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Google’s Internet Ad Monopoly Blasted by Advertising CEO

There are a myriad of ways in which the American political left can impose their fascist-like censorship on the national discussion.

In the age of Trump, who has been on a mission to rewrite the way in which Americans both view and interact with the government, the liberal mainstream media has been working overtime to mitigate the influence of the President.  This is no small task, obviously, but with help from internet giants such as Google and Facebook, the left is having scattered success.

Facebook had previously been leading the charge of leftist neo-Fascism by culling their “trending topics” section of conservative news sources, first with a team of engineers and now with an algorithm designed to prevent right-wing websites from appearing within the segment regardless of their actual trending status.

Google’s attempts to unbalance the national narrative are much more nefarious, however, as the search engine company also happens to control a massive majority of all internet advertising revenue through their early entry into the industry.  This has led to at least one advertising CEO to publicly decry Google’s monopolization of internet advertising.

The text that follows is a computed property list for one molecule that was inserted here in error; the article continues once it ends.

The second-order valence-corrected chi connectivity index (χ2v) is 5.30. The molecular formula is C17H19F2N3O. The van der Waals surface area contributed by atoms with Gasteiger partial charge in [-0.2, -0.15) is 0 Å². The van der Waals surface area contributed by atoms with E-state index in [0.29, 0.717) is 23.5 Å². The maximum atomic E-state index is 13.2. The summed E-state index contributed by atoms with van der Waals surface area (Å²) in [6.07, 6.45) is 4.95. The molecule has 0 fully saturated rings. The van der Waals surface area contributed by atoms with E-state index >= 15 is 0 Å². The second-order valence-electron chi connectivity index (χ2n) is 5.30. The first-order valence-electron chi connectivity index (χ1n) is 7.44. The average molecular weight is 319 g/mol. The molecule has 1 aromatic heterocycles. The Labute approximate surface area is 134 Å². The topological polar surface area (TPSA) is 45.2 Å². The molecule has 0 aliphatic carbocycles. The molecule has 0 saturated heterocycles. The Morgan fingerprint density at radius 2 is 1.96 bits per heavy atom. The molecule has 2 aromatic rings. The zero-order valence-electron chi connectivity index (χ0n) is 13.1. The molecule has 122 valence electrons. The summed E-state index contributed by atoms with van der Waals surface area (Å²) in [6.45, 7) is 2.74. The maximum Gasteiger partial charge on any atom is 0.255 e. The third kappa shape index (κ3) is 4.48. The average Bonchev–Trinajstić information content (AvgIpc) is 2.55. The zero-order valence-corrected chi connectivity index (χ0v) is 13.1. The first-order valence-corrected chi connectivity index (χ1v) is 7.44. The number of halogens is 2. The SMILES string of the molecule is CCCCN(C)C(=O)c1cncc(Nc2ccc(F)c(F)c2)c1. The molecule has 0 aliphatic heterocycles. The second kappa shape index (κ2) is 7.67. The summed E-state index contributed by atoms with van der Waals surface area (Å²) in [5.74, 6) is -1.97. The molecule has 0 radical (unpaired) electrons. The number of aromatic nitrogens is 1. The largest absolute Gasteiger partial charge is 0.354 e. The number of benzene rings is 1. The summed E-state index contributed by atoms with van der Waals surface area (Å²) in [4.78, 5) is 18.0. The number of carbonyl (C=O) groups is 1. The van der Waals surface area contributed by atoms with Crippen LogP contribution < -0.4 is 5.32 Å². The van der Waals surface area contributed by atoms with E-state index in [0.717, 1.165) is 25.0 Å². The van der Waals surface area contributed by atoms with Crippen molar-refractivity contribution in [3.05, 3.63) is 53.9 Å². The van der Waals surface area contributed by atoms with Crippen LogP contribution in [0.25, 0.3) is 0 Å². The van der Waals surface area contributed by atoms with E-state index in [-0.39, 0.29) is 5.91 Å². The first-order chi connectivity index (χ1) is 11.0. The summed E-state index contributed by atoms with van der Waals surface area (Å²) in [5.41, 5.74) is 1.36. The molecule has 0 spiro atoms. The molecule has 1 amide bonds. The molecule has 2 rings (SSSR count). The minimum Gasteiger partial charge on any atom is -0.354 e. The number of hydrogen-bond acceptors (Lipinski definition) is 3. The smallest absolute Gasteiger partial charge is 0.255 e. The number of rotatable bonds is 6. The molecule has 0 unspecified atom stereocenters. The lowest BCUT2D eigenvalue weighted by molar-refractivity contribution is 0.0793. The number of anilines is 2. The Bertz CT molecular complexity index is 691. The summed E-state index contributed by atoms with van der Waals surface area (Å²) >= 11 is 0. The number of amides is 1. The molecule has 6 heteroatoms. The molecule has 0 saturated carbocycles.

After Parsec CEO Marc Guldimann was forced to completely “ditch” his old ad unit in response to Google’s upcoming version of the Chrome browser which will automatically block ads, he criticized the amount of power over the Internet that one company holds.

“Right now, they are a benevolent dictator,” Guldimann declared. “Let’s not joke ourselves. They own the browser. We’re playing in their world. They set the rules.”

According to Business Insider, “Starting next year, when Google rolls out the latest version of its Chrome browser, [Parsec’s style of] ads will be automatically blocked.”

“So Parsec is scrambling to ditch the old ad unit entirely — which means getting publishers, advertisers, and other business partners to run an entirely different, Chrome-approved, ad unit,” they explained. “Guldimann acknowledges that the company was always going to have to move away from ads that force interaction. But his complaint is that Google is using its massive power in the digital ad ecosystem, to play judge, jury, and executioner of ad-tech companies. He’s not clear, he says, on how Google made the decision it did or when and how it’ll be implemented.”

Google’s undue advertising advantage on the internet must be legally challenged either privately through lawsuit, or publicly through anti-trust inquiries.  Otherwise, the company is meddling in our elections and government in ways that only Hillary Clinton could dream about.

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